Tom Frank: Bill Clinton was so not down with Thomas Piketty

Worried about Warren, Bill's desperately recasting his economic record as progressive. Tom Frank recalls the facts

Published May 2, 2014 1:40PM (EDT)

Bill Clinton on the campaign trail in 1992.      (AP/Ric Feld)
Bill Clinton on the campaign trail in 1992. (AP/Ric Feld)

So Bill Clinton, according to Thursday's New York Times, says "he's been fighting income inequality since his earliest years in Arkansas politics." How does that square with your memory of the president who enacted the draconian '90s welfare reform with Newt Gingrich, who overrode labor opposition to trade treaties, who helped deregulate Wall Street and the financial industry? And who, as Bob Woodward so famously reported, knew at the time: "I hope you're all aware we're all Eisenhower Republicans. We stand for lower deficits and free trade and the bond market. Isn't that great?"

It’s actually worse than that. Alan Greenspan, who Clinton twice reappointed to chair the Federal Reserve Board, used to joke back in 2007 that “Bill Clinton was the best Republican president we’ve had in a while.” That’s coming from a man who worked for some real Republicans — and who was also one of the greatest culprits in the housing bubble and the financial crisis, because he just didn’t feel like using his power to regulate the way mortgages were done.

But that complete and utter assuredness that we shouldn’t really regulate financial institutions was the prevailing sentiment of the Clinton years. That’s what it was all about. The Nasdaq was soaring and the world supposedly looked to us to see how an economy should be run. And Clinton’s team used to be proud of what they had done, the whole transition from manufacturing to “a post-industrial economy.” What a triumph. Larry Summers, one of his Treasury secretaries, gloated in 1999 about this, then went on to talk about how awesome it was to have “a venture capital sector in which entrepreneurs may raise their first $100 million before buying their first suits.” It was a “new macro-economic paradigm.” Gee whiz.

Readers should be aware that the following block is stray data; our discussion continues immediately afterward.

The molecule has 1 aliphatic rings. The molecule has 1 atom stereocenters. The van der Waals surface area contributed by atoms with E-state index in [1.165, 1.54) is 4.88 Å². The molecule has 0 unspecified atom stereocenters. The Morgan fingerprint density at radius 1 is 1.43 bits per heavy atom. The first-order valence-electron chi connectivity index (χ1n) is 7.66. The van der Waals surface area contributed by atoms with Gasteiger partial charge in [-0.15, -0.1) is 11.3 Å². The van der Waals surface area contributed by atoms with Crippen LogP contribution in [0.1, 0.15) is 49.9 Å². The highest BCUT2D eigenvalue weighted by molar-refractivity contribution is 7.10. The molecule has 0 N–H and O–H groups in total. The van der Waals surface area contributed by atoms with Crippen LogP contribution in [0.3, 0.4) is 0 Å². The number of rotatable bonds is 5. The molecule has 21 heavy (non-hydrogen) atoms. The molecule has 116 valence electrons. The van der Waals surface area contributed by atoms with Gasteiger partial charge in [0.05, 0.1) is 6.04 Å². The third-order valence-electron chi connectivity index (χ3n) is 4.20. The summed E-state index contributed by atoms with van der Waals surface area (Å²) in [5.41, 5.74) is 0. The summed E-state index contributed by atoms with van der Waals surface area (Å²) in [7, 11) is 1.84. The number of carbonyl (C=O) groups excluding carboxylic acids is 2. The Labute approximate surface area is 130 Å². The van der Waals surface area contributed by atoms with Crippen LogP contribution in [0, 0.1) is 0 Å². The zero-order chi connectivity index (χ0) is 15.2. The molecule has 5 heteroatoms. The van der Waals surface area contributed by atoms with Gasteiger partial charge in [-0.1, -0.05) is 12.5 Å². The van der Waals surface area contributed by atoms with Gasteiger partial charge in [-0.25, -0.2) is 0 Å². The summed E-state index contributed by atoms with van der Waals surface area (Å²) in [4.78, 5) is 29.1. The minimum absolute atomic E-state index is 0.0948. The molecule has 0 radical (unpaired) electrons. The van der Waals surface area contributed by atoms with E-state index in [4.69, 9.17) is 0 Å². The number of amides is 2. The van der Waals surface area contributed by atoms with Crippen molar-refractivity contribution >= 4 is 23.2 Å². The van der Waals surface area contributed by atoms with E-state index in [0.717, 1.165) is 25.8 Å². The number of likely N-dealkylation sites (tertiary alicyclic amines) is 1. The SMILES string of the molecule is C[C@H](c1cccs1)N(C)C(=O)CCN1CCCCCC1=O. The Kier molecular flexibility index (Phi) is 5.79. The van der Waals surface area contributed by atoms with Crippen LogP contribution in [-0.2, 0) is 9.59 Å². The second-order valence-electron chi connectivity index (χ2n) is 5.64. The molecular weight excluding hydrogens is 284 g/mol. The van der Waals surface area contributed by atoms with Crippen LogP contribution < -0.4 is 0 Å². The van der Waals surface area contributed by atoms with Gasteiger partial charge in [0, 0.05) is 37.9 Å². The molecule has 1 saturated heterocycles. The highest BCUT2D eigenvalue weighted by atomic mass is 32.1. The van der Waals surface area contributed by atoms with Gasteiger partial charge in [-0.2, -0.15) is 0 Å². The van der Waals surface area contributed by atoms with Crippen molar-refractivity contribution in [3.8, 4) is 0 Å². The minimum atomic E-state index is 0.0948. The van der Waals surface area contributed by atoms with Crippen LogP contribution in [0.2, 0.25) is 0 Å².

The funny thing is, Clinton is right that he came on the scene “fighting income inequality.” That really is how he got elected in 1992 — he campaigned as the guy who would do something about the ruination of the middle class and the soulless high-end swaggering of the Reagan era. But you’d think he wouldn’t want us to remember that now, since all those problems grew so much worse.

It feels like some history might be in order here. Clinton ran as the candidate of the Democratic Leadership Council, whose goal was to push the Democrats to the center after the defeats of Walter Mondale and Michael Dukakis, to embrace business and the markets, to step actively away from the word "liberal." Howard Dean called them the "Republican wing of the Democratic Party." So is the new spin, apparently, that the DLC was simply progressivism of the 1990s?

What the DLC was most famous for, after its relentless pushing to make the Democrats into the other conservative party, was that they would say absolutely anything to advance themselves as the leadership faction of the party. In truth both Mondale and Dukakis were perfect DLC candidates in almost every way, but of course the DLC had to distance itself from them because they lost, and the DLC knows that you only get ahead in Washington by being identified as a winner. So, if progressives are winning these days, then hell yeah, the DLC were the real progressives back in the 1990s. Why not? They would undoubtedly turn out to be the real socialists, too, if “socialism” was what the kids were going for nowadays.